The things we don't talk about see the light of day
It's been a year in which some of the things we don't usually
speak about publicly (or at least, not in polite company) began to be talked about at last. Movements toward political correctness, which swamped the media and public discourse for much of the past
decade, met with a backlash, and seem to be giving way to a sort of new openness. Political seasons tend to bring these things to fore.
The biggest milestone of the last presidential election was probably John Kerry's kiteboarding lesson. But this one's been different. This campaign cycle has seen history-making speeches on religion and race, and redefined the political conversation. During the primaries, Mitt Romney fought his critics, the rumor mill and dirty campaign tactics with a memorable speech on his Mormon faith, a speech that many compared to John F. Kennedy's historic address on his own Catholicism during the 1960 campaign. And Barack Obama spoke about race more directly than any other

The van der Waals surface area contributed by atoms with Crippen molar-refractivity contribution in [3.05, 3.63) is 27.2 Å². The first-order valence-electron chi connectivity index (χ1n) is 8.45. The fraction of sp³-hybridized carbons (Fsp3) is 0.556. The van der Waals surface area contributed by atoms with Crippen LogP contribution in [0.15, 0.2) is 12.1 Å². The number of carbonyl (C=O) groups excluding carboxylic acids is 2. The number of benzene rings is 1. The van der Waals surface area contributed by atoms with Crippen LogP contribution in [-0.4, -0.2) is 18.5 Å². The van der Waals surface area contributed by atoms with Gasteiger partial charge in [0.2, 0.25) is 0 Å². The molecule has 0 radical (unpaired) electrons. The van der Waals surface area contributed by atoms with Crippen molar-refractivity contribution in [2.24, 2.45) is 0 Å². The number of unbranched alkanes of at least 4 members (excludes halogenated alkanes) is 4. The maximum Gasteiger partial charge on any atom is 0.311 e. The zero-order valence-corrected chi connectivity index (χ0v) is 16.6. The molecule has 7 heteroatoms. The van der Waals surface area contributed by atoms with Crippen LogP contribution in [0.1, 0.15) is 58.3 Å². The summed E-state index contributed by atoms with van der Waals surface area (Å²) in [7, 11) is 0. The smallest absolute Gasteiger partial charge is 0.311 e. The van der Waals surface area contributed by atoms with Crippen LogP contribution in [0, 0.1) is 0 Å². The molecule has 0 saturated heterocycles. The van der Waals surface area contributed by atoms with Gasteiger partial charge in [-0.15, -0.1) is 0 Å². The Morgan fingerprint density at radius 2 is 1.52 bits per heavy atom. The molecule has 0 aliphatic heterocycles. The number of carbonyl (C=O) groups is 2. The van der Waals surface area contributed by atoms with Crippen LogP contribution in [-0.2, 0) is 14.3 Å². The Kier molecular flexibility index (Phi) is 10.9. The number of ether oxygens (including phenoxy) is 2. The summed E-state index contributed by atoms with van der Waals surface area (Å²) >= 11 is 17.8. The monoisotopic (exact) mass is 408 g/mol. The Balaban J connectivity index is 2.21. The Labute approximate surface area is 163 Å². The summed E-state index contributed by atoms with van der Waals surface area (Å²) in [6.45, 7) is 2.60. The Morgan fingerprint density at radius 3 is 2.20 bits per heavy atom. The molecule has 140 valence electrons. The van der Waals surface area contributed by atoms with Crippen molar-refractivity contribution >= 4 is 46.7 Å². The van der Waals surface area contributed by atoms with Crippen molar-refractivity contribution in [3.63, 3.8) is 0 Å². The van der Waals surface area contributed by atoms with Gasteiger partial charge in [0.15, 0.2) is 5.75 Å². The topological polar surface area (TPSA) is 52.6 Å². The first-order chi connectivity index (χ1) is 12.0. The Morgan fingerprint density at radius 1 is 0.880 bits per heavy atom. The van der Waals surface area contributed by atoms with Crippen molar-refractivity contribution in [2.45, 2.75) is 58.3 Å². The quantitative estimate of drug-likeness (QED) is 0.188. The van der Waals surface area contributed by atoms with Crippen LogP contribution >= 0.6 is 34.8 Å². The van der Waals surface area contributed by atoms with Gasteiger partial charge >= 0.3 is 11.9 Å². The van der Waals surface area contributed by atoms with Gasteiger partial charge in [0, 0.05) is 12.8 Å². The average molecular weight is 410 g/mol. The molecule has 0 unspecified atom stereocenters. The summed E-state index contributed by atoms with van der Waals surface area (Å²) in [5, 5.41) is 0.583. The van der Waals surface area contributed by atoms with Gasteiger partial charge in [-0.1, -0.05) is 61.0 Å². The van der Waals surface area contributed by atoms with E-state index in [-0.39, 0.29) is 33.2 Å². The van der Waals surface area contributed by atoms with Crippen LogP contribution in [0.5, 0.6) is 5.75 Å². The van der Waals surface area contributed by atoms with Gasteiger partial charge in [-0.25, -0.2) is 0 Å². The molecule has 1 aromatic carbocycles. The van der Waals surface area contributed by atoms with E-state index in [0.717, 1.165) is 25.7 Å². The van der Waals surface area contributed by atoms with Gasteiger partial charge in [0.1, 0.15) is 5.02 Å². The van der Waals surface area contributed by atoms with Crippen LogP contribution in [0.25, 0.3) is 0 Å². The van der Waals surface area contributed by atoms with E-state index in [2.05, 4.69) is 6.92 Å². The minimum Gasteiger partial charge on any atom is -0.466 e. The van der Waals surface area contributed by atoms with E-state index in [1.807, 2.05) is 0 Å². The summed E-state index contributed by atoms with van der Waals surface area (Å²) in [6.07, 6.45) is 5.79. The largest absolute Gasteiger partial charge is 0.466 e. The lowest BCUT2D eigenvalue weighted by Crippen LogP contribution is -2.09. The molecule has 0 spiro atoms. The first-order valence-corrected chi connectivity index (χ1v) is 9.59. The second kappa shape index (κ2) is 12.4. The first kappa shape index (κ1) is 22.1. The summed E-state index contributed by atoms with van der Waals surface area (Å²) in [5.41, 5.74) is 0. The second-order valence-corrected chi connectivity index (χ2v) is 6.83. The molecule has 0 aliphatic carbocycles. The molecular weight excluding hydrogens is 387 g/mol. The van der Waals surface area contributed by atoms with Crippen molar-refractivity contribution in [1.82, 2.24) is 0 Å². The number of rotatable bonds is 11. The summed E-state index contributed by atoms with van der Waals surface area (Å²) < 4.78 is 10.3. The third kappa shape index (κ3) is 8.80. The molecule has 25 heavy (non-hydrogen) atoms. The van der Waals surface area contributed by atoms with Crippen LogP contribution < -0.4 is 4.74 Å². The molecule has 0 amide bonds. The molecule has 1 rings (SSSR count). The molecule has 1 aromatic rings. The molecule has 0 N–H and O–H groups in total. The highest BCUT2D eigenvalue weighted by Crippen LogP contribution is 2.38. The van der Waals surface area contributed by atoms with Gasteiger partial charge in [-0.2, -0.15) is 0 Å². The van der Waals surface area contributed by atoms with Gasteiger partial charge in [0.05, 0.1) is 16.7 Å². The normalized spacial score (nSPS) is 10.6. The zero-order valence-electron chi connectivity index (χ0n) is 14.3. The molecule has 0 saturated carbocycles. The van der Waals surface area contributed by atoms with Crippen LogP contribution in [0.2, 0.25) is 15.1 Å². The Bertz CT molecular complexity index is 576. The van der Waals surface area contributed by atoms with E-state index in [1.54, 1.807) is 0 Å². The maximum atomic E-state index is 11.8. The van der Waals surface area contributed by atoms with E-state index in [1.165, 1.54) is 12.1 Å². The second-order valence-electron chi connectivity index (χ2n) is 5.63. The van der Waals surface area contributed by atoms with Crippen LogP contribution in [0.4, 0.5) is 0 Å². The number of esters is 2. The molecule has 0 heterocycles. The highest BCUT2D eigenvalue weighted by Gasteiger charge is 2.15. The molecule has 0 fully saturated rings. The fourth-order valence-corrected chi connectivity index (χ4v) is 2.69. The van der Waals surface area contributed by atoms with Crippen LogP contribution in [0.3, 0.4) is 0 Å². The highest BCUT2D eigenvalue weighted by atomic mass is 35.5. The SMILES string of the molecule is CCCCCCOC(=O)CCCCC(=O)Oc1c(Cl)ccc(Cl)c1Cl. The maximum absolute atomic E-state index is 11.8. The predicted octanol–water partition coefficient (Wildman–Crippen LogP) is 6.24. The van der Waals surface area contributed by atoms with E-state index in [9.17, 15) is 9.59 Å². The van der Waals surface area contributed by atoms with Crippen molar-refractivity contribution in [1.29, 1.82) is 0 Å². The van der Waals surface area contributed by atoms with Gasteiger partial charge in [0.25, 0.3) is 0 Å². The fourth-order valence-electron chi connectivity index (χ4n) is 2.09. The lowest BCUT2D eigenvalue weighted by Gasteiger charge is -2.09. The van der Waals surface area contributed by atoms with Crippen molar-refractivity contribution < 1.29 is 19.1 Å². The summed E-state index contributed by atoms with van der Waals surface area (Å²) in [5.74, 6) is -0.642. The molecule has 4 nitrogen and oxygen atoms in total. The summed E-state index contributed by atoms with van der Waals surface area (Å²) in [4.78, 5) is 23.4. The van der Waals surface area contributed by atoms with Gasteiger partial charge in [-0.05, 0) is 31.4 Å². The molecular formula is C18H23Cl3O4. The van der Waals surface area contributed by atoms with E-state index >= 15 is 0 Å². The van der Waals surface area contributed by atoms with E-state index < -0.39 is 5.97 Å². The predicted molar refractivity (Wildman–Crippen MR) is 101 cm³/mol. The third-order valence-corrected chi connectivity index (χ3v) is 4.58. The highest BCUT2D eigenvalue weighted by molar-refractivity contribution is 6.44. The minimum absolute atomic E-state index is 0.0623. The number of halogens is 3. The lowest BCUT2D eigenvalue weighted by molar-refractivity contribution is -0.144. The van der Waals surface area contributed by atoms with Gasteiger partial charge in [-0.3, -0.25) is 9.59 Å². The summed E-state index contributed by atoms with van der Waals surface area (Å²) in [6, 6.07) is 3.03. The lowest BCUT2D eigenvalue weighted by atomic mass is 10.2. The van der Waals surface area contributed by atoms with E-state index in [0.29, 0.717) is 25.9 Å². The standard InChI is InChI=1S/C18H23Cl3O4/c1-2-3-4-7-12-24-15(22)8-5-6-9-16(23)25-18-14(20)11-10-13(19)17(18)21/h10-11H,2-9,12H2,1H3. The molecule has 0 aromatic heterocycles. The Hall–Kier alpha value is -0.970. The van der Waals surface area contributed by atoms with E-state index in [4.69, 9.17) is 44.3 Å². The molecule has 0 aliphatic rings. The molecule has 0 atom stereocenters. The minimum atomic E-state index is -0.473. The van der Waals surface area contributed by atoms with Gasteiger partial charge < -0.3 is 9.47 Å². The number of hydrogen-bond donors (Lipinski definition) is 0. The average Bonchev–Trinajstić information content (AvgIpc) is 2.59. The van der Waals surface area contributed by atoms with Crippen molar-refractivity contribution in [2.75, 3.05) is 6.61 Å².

politician running for high office has ever dared try. This year also brought a serious female presidential candidate and a female vice-presidential candidate, bringing issues of gender equality and sexism front and center.
Ad campaigns are plunged into this environment, and both reflect and are shaped by it. There's no corner of the media left untouched by the tumult; taboos are coming out for some air and taking a walk around a neighborhood where previously people kept their curtains tightly drawn and spoke only in whispers.